Averaging close to 3,000 hours of sunshine every year, San Diego is the second largest city in California and the eighth largest in the United States. Seventy miles of beach line are accessible to its residents, but so are more than 90 golf courses and 6,000-plus places to eat. Balboa Park is just one well-known enticement, boasting art galleries, 15 museums, gardens and the city's San Diego Zoo.

This city of 1.3 million returns to our list of best large cities for college graduates for several factors, including a low crime rate (#3 overall on our list), strong projected state employment, more than 280 entertainment venues and an average commute time of less than 25 minutes. While the median earnings for bachelor's degree holders is low compared to other cities on this list, there are plenty of companies with strong growth, including Arctic Zero, Innovative Commercial Environments and Zeeto, all included on the Inc. 5000 list.

Featured data points:

  • Percent of population between 20 and 34, 2017: 28.2%
  • Median rent, 2017: $1,092.73
  • Median earnings for bachelor's degree holders, 2017: $40,397.29
  • Average projected job growth rate statewide among jobs requiring a bachelor's degree or above, 2016-26: 10.7%
  • Art and entertainment centers: 284
  • Average commute time to work: 24.7 minutes
  • Crime rate per 100K people: 4,973

9. Indianapolis, Indiana

Indianapolis-city

Returning to our list of best big cities for new grads, Indianapolis, known as "Indy," rose from a #14 ranking on last year's list to #9 this year. Factors contributing to its upward move include a low average commute time (second lowest overall on our list!), the percent of the population between ages 20 to 34 and a low median monthly rent rate. In fact, Indianapolis has the lowest median monthly rent, at $778.69, of all 15 cities on this list.

At the same time, the city's median earnings for bachelor's degree holders reaches above $50,000, beating out the city of San Diego, which also has higher median rent. Money saved in this capital city can mean more discretionary income for enjoying the surroundings, which include the Lucas Oil Stadium, the Indiana Convention Center, 250 acres of green space at White River State Park and the Theater District.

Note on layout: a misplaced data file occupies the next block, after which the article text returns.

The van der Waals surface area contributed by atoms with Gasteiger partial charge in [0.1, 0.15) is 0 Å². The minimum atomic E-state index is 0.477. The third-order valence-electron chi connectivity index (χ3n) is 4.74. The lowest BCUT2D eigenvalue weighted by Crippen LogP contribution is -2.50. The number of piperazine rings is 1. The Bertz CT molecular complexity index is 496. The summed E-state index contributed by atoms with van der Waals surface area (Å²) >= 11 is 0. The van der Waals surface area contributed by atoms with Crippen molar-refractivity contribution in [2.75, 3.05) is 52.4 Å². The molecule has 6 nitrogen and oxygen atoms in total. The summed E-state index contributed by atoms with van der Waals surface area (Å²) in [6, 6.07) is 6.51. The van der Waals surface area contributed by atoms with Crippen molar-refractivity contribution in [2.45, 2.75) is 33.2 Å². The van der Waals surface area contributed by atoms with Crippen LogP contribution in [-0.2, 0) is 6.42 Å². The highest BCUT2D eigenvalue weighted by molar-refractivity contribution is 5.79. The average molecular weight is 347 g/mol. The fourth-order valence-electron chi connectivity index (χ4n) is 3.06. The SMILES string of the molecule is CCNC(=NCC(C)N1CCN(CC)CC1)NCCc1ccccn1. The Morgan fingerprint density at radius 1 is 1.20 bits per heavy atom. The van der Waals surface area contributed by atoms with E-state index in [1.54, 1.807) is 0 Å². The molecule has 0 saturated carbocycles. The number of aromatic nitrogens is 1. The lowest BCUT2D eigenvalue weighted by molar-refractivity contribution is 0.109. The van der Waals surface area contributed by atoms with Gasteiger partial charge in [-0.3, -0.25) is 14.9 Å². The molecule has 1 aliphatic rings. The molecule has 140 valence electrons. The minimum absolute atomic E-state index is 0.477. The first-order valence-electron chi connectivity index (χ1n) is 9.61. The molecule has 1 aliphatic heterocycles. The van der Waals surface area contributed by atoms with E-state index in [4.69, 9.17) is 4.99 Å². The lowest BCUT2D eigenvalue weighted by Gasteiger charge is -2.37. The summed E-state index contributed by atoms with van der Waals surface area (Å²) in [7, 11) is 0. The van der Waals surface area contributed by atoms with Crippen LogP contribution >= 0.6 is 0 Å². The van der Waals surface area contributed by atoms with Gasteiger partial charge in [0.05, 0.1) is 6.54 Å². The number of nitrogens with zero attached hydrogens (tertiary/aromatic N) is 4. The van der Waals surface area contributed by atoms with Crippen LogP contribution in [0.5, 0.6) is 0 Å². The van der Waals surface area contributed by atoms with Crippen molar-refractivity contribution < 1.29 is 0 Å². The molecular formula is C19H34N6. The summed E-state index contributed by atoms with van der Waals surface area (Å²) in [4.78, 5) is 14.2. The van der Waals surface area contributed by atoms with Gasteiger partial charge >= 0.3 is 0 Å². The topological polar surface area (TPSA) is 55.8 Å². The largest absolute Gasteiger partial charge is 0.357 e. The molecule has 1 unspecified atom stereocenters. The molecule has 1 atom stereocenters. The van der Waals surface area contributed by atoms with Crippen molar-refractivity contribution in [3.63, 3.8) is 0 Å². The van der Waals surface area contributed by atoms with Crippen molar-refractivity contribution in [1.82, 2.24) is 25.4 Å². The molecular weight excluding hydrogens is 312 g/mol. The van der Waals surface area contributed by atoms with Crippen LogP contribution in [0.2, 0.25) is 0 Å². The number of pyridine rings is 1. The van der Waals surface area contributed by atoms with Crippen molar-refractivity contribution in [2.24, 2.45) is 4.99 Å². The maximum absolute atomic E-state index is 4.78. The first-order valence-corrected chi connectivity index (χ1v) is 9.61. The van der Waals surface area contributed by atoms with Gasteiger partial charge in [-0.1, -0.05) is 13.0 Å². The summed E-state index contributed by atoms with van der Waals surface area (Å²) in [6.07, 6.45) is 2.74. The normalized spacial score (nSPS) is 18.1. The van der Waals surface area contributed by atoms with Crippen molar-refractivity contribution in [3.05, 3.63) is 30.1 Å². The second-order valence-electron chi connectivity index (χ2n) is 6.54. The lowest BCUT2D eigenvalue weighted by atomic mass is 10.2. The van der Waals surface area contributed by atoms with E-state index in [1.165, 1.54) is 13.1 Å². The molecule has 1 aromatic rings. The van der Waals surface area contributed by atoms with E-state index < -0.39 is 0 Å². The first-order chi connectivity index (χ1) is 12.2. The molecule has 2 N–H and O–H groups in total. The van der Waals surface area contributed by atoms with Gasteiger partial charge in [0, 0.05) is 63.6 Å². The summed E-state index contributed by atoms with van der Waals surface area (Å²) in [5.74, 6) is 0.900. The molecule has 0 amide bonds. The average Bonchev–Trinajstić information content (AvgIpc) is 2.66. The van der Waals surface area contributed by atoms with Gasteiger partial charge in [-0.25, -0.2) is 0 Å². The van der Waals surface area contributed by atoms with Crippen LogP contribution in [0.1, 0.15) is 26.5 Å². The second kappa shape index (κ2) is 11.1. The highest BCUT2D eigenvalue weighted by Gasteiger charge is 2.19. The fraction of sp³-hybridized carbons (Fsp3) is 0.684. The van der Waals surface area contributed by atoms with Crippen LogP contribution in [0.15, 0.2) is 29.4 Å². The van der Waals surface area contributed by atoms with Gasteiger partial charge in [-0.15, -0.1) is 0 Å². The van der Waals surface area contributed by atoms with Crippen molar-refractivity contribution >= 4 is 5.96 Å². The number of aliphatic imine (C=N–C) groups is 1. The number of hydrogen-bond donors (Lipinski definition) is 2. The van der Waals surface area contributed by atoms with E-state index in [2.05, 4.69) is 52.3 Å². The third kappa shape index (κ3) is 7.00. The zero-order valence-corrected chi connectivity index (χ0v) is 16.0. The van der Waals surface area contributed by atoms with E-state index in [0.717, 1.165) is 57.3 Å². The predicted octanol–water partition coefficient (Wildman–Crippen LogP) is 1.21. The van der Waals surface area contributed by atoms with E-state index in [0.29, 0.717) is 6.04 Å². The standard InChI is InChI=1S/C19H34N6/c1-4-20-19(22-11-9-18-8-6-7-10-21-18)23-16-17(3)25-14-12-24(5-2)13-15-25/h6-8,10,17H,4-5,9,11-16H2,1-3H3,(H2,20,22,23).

Featured data points:

  • Percent of population between 20 and 34, 2017: 24.2%
  • Median rent, 2017: $778.69
  • Median earnings for bachelor's degree holders, 2017: $51,735
  • Average projected job growth rate statewide among jobs requiring a bachelor's degree or above, 2016-26: 7.6%
  • Art and entertainment centers: 264
  • Average commute time to work: 23.4 minutes
  • Crime rate per 100K people: 12,157

10. Fort Worth, Texas

Fort-Worth-Texas

New to our list of best big cities for new grads, Fort Worth, Texas — nicknamed "Cowtown" — offers upscale shopping, cowboy cuisine, NASCAR racing and a multitude of primary entertainment districts — eight, in total. The city of 876,000-plus ranked #10 on our list of best big cities for new grads for its impressive median earnings for bachelor's degree holders, strong state employment and a low crime rate.

With an average commute time of 27 minutes, new employees in the city can easily make it from their place of business to any cultural spot or place of interest. Entertainment options include the zoo, botanical gardens and even the Stockyards District, which features historical landmarks, night clubs, unique shops and restaurants — and yes, even rodeo shows. To help pay for some of these diversions, new grads wanting to settle in Fort Worth might look for jobs in aerospace, education, healthcare and government, with AMR/American Airlines and Lockheed Martin being two of the area's largest employers.